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article imageFacebook bans deepfake videos ahead of the U.S. elections Special

By Tim Sandle     Jan 9, 2020 in Internet
In response to Facebook’s new deepfake ban (joining joining nudity, hate speech, and graphic violence on the banned list), security expert Robert Prigge, CEO of Jumio explains to Digital Journal why the need to regulate is important.
Facebook has announced it will ban deepfake videos ahead of the U.S. elections. However, the social media firm's revised policy will continue allow heavily edited clips so long as they fall under the definition of parody or satire.
"Deepfake" videos have been appearing on social media in increasing numbers. The terms is a truncation of "deep learning" and "fake", and it relates to images and videos set out to deliberately manipulate the viewer.
Most users of social media have misgiving s about deepfake videos. An example is with the video put to together by the U.K. Conservative Party about a Labour Party opponent and posted onto Facebook, which received widespread condemnation during the general election campaign.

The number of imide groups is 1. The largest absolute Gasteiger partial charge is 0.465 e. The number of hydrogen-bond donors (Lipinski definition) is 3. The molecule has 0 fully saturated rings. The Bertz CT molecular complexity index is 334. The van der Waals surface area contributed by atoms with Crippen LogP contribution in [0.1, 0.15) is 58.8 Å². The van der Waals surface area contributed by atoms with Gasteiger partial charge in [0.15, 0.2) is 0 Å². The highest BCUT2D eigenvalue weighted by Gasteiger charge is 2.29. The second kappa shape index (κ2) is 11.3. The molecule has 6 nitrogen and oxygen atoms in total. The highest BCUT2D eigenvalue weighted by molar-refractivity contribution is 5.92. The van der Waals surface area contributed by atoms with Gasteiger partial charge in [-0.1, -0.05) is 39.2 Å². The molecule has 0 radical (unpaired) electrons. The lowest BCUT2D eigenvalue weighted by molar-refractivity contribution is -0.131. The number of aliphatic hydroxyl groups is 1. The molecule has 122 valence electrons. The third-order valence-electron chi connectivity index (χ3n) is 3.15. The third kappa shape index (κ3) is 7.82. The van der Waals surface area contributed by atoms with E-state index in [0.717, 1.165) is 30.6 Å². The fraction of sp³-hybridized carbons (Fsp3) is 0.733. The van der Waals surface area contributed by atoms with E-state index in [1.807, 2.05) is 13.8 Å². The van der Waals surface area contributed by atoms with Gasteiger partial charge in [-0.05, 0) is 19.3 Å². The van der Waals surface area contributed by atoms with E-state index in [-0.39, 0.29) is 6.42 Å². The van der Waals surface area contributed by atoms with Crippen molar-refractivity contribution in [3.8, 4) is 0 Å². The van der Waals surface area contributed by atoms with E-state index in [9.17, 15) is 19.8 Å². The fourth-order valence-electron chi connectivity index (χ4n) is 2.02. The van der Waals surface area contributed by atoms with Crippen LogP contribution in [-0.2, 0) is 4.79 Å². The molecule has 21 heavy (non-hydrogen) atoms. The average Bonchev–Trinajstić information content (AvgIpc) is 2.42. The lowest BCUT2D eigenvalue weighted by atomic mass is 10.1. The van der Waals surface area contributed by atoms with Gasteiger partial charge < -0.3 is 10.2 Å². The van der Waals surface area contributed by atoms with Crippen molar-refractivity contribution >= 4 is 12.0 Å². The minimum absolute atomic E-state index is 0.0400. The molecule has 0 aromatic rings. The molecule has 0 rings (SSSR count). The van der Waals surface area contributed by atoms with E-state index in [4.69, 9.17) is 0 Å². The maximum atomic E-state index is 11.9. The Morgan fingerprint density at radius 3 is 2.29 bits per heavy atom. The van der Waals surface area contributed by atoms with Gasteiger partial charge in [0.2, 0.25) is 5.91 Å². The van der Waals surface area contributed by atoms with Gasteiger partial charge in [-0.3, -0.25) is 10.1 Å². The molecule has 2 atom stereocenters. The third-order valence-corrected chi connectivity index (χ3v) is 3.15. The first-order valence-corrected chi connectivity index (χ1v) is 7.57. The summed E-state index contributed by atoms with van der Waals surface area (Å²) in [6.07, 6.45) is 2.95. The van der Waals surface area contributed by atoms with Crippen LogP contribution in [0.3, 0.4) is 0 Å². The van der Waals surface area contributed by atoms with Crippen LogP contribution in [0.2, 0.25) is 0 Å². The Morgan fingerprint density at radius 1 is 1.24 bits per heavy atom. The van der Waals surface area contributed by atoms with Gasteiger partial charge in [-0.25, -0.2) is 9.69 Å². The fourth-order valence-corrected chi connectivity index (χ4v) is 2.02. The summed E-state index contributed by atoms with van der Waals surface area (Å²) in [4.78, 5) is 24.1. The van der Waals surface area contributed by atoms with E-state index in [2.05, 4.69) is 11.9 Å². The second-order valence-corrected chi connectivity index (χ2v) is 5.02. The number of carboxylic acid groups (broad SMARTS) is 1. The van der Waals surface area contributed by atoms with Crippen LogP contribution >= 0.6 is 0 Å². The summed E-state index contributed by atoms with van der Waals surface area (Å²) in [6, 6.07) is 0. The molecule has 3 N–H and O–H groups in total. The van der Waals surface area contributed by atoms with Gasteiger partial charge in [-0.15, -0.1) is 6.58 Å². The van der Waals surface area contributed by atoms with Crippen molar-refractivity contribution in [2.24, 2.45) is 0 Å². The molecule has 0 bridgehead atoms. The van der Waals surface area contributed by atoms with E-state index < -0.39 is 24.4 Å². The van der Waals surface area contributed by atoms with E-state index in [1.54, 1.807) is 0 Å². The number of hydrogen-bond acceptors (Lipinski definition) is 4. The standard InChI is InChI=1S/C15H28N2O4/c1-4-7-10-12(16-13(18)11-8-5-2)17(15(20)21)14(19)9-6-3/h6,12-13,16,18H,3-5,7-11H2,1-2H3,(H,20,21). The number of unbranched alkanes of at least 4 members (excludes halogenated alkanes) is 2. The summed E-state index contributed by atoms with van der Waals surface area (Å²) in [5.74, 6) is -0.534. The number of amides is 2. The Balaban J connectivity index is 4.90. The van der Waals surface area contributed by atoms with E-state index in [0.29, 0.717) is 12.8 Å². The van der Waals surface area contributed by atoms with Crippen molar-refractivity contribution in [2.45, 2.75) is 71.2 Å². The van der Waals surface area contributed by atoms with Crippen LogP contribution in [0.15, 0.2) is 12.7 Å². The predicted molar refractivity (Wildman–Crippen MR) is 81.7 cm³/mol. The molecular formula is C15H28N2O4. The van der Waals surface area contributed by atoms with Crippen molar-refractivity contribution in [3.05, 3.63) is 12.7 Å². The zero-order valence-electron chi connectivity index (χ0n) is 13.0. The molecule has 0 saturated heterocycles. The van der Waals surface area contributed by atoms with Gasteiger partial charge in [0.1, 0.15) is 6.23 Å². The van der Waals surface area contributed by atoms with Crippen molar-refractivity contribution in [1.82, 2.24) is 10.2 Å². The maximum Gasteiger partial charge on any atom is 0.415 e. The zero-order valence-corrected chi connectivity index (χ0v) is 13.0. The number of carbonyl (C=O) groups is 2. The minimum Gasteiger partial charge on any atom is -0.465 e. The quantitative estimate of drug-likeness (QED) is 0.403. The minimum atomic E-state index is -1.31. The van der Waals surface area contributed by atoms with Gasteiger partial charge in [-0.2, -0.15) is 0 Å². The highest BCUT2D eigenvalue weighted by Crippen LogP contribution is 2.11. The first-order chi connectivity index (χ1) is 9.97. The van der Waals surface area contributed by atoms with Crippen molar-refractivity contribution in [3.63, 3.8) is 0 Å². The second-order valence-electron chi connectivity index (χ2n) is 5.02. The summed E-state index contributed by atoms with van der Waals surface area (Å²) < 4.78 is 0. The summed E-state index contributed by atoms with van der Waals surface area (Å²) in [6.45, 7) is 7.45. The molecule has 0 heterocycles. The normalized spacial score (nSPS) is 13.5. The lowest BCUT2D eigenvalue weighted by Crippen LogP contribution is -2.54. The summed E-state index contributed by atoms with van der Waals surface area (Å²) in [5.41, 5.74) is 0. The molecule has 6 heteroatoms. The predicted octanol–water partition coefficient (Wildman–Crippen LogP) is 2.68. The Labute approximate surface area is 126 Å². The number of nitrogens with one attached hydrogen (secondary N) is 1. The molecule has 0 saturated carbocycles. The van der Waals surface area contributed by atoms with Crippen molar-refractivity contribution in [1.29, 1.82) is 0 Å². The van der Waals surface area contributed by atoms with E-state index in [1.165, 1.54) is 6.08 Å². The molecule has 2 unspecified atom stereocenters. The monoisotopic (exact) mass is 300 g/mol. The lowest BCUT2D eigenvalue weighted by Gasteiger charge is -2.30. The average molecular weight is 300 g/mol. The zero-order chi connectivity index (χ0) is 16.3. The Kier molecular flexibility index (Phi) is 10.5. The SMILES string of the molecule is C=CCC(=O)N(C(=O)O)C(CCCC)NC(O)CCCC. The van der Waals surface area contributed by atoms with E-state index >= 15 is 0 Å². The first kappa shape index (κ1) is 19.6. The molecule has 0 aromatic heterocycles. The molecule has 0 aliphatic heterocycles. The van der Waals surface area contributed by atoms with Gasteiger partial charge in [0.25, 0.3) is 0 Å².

To gain an insight into Facebook's move, Robert Prigge, CEO of Jumio explains why regulation is important: "There’s no doubt that deepfakes need to be regulated — it’s far too easy to use artificial intelligence to create these deceptive videos in order to perpetuate fraud and damage reputations."
He adds that: "Facebook’s decision to ban deepfakes is a step in the right direction, but there’s a lot of work to be done."
However, the task that Facebook has set itsefl will not be easy: "With each deepfake flagged and reviewed, Facebook’s data set will grow, making it easier to train its machine learning models to determine if media has been manipulated and needs to be removed."
Facebook's decision has not been followed by other social media platforms like Snapchat and TikTok, who will continue to allow deepfake videos to be shown.
More about deepfake, Facebook, Social media
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